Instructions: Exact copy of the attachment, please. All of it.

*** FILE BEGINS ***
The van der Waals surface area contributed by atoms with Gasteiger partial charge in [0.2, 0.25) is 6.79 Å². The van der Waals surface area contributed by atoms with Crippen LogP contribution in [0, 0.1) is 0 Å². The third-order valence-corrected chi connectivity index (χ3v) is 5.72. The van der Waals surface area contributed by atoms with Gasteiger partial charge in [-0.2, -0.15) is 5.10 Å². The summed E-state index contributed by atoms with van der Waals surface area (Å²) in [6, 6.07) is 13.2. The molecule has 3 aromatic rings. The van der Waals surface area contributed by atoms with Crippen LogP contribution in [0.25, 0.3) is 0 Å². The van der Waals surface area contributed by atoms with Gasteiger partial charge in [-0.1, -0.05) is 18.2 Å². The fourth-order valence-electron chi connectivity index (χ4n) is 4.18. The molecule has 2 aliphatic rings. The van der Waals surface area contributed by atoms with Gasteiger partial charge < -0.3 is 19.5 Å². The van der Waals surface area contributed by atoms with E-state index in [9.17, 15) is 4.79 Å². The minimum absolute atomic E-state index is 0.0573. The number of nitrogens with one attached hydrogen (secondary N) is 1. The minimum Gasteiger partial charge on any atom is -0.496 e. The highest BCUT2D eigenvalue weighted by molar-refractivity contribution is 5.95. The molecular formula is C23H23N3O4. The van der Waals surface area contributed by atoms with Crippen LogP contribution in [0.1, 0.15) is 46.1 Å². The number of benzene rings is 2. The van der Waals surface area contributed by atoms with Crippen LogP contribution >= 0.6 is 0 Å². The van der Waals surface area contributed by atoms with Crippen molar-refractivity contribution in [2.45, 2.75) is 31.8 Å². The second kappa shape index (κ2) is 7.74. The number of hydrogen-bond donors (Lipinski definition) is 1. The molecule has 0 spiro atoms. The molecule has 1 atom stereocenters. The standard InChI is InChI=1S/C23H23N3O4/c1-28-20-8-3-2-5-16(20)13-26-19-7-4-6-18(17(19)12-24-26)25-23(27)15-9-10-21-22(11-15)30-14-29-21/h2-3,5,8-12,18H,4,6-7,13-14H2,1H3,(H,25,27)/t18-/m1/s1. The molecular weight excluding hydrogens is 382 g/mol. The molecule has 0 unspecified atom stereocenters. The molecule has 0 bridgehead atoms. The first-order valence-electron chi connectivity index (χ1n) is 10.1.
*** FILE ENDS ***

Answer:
The van der Waals surface area contributed by atoms with Gasteiger partial charge in [0.2, 0.25) is 6.79 Å². The van der Waals surface area contributed by atoms with Crippen LogP contribution in [0, 0.1) is 0 Å². The third-order valence-corrected chi connectivity index (χ3v) is 5.72. The van der Waals surface area contributed by atoms with Gasteiger partial charge in [-0.2, -0.15) is 5.10 Å². The summed E-state index contributed by atoms with van der Waals surface area (Å²) in [6, 6.07) is 13.2. The molecule has 3 aromatic rings. The van der Waals surface area contributed by atoms with Crippen LogP contribution in [0.25, 0.3) is 0 Å². The van der Waals surface area contributed by atoms with Gasteiger partial charge in [-0.1, -0.05) is 18.2 Å². The fourth-order valence-electron chi connectivity index (χ4n) is 4.18. The molecule has 2 aliphatic rings. The van der Waals surface area contributed by atoms with Gasteiger partial charge < -0.3 is 19.5 Å². The van der Waals surface area contributed by atoms with E-state index in [9.17, 15) is 4.79 Å². The minimum absolute atomic E-state index is 0.0573. The number of nitrogens with one attached hydrogen (secondary N) is 1. The minimum Gasteiger partial charge on any atom is -0.496 e. The highest BCUT2D eigenvalue weighted by molar-refractivity contribution is 5.95. The molecular formula is C23H23N3O4. The van der Waals surface area contributed by atoms with Crippen LogP contribution in [0.1, 0.15) is 46.1 Å². The number of benzene rings is 2. The van der Waals surface area contributed by atoms with Crippen LogP contribution >= 0.6 is 0 Å². The van der Waals surface area contributed by atoms with Crippen molar-refractivity contribution in [2.45, 2.75) is 31.8 Å². The second kappa shape index (κ2) is 7.74. The number of hydrogen-bond donors (Lipinski definition) is 1. The molecule has 0 spiro atoms. The molecule has 1 atom stereocenters. The standard InChI is InChI=1S/C23H23N3O4/c1-28-20-8-3-2-5-16(20)13-26-19-7-4-6-18(17(19)12-24-26)25-23(27)15-9-10-21-22(11-15)30-14-29-21/h2-3,5,8-12,18H,4,6-7,13-14H2,1H3,(H,25,27)/t18-/m1/s1. The molecular weight excluding hydrogens is 382 g/mol. The molecule has 0 unspecified atom stereocenters. The molecule has 0 bridgehead atoms. The first-order valence-electron chi connectivity index (χ1n) is 10.1.